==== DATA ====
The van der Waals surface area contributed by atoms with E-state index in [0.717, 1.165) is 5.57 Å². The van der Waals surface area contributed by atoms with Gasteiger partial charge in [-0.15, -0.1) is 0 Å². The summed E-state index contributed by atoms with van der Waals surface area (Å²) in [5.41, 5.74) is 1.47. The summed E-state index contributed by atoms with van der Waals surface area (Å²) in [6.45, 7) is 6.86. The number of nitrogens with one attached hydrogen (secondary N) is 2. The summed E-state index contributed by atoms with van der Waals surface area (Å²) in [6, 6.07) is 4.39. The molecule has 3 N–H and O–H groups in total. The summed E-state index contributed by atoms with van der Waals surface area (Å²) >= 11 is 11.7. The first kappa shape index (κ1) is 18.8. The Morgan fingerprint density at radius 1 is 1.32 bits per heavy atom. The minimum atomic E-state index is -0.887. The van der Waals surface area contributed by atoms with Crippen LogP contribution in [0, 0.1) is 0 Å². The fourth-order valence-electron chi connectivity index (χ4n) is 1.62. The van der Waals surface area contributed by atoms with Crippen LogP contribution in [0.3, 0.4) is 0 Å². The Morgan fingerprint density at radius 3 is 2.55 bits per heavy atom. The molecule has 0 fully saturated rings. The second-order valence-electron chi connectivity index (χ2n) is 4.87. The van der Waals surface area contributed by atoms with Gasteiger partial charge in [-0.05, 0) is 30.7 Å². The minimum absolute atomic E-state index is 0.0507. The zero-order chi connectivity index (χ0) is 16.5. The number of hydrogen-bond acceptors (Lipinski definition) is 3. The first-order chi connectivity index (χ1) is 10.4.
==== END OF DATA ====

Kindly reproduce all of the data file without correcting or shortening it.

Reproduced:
The van der Waals surface area contributed by atoms with E-state index in [0.717, 1.165) is 5.57 Å². The van der Waals surface area contributed by atoms with Gasteiger partial charge in [-0.15, -0.1) is 0 Å². The summed E-state index contributed by atoms with van der Waals surface area (Å²) in [5.41, 5.74) is 1.47. The summed E-state index contributed by atoms with van der Waals surface area (Å²) in [6.45, 7) is 6.86. The number of nitrogens with one attached hydrogen (secondary N) is 2. The summed E-state index contributed by atoms with van der Waals surface area (Å²) in [6, 6.07) is 4.39. The molecule has 3 N–H and O–H groups in total. The summed E-state index contributed by atoms with van der Waals surface area (Å²) >= 11 is 11.7. The first kappa shape index (κ1) is 18.8. The Morgan fingerprint density at radius 1 is 1.32 bits per heavy atom. The minimum atomic E-state index is -0.887. The van der Waals surface area contributed by atoms with Crippen LogP contribution in [0, 0.1) is 0 Å². The fourth-order valence-electron chi connectivity index (χ4n) is 1.62. The van der Waals surface area contributed by atoms with Crippen LogP contribution in [0.3, 0.4) is 0 Å². The Morgan fingerprint density at radius 3 is 2.55 bits per heavy atom. The molecule has 0 fully saturated rings. The second-order valence-electron chi connectivity index (χ2n) is 4.87. The van der Waals surface area contributed by atoms with Gasteiger partial charge in [-0.05, 0) is 30.7 Å². The minimum absolute atomic E-state index is 0.0507. The zero-order chi connectivity index (χ0) is 16.5. The number of hydrogen-bond acceptors (Lipinski definition) is 3. The first-order chi connectivity index (χ1) is 10.4.